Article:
A solo exhibition of drawings, exhibited in Kensington Palace, London, 9 January -9th May 2013. The exhibition is accompanied by a catalogue publication and an educational workshop. The exhibition is the outcome of 3 years research with the underwear collections housed at Kensington which are rarely seen and cannot be easily displayed, including underwear belonging to Queen Victoria (a recent acquisition attracting considerable press attention: http://www.independent.co.uk/news/uk/home-news/queen-victorias-bloomers-revealed-1783555.html).
The project has also involved delivering drawing workshops at Kensington funded entirely by Historic Royal Palaces.
The project received substantial in kind funding from Kensington and was supported by Lancaster University Small Grant (£4140).
About the project
Situated at the frontier of drawing research, this interdisciplinary project researches parallels between the activities of conservators and those of drawing. It asks what drawing, as an analytical tool of Art, might share with the activities of material conservation in a mutual preoccupation with preserving fugitive matter. It aims to provide significant new insight into the language, forms and processes of drawing and explore its relevance as an interdisciplinary research tool. This constitutes an original contribution to the burgeoning research area of Art–Science collaboration: although there is an established history of artists working with science (Wellcome Trust/Cape Farewell projects), essentially, the dialogue between art and material conservation has been little explored. More significantly, this is the first instance of substantial and rigorous fine art research on the Kensington Collections. This exhibition tests what this collaboration may reveal about the artefacts and how tensions of concealment and display inherent to them may be understood.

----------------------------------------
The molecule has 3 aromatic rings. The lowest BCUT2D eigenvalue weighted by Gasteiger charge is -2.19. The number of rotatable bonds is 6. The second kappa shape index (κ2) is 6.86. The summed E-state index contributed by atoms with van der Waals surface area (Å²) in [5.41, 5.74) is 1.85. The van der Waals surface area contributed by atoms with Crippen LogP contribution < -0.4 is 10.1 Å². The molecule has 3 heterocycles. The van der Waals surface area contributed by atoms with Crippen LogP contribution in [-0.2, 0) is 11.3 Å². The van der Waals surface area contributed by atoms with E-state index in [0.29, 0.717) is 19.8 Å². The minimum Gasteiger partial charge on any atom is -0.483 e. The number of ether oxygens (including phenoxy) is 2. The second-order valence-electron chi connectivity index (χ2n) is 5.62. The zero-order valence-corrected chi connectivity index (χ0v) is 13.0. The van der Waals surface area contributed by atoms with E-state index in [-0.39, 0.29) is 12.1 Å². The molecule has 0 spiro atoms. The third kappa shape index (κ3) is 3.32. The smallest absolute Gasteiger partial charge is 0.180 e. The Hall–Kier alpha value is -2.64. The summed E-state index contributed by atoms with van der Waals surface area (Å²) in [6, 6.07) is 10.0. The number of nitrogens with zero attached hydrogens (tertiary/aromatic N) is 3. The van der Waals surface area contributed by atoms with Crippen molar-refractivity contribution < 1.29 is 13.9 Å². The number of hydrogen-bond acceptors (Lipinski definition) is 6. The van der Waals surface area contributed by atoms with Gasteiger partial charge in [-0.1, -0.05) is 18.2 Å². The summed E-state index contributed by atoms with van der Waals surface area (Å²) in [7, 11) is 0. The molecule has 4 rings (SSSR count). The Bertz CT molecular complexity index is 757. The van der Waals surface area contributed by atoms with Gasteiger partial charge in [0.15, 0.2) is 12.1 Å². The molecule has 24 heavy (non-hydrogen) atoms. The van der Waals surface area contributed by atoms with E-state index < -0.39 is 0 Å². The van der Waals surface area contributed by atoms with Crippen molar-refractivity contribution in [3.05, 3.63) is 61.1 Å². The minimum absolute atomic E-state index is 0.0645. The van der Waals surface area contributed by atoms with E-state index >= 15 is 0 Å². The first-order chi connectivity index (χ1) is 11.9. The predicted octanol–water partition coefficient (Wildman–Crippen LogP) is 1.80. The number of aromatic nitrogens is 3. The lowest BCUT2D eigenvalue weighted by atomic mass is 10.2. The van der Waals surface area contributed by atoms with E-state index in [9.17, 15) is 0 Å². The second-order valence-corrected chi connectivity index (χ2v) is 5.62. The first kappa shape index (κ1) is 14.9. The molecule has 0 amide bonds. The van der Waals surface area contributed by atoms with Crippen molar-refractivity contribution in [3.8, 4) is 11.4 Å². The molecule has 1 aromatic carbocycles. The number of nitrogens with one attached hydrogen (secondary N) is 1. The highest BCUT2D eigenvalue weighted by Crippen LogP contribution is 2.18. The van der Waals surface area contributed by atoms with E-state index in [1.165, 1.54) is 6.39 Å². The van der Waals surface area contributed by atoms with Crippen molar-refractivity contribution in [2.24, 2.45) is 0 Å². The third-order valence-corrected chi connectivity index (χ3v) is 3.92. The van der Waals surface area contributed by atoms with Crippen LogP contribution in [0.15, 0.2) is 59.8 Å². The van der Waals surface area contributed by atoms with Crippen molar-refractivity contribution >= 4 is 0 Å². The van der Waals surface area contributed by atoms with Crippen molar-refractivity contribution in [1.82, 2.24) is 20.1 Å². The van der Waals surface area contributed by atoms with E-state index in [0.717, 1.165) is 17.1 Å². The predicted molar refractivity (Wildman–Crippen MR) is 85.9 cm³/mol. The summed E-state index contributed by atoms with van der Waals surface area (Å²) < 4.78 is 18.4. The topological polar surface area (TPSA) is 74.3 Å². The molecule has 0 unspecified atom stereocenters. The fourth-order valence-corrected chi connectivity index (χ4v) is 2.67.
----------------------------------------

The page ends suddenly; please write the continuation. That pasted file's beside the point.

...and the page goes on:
In engaging with conservation, the drawings push the boundaries of conventional drawing, testing the limits of visual and material delicacy associated with this discipline through unconventional processes and materials, informed by conservation. The resulting works are unusual drawings-object hybrids; as such the research contributes to both clusters of languages of Form and Process in the LICA research strategy.
This timely project responds to current debates within the international drawing research community about the relationship of drawing to other disciplines (Garner 2008, Ridley & Rodgers 2010). The methodology and emergent drawings are both innovative in the field of contemporary drawing research.
Kensington Palace is a prestigious venue of international standing, part of Historic Royal Palaces comprising Tower of London, Hampton Court Kew and Kensington. One of the major London museums, it attracts an international audience. Through partnership with the Princes Drawing School (which has studios onsite), it has become a venue for exhibiting drawing.
Emergent outcomes have been shown in international juried exhibitions: The 5th international Drawing Biennale (2009), touring Melbourne and Victoria, Australia, The Art of Research, Helsinki, Finland). An interim paper discussing the project methodology was delivered as a plenary paper at The Art of Research- processes, methods results’ conference in Helsinki, 24-25th November 2009. A version of this paper will be published as a chapter in a forthcoming publication (‘The Art of Research- processes , methods results’) by Aalto University, Helsinki in collaboration with Chelsea college of Art (UAL): Autumn 2011.
The project was also presented in a paper at the International Drawing Research Network conference 2010. http://www.drawing-research-network.org.uk/drn-2010-conference-programme-and-summaries/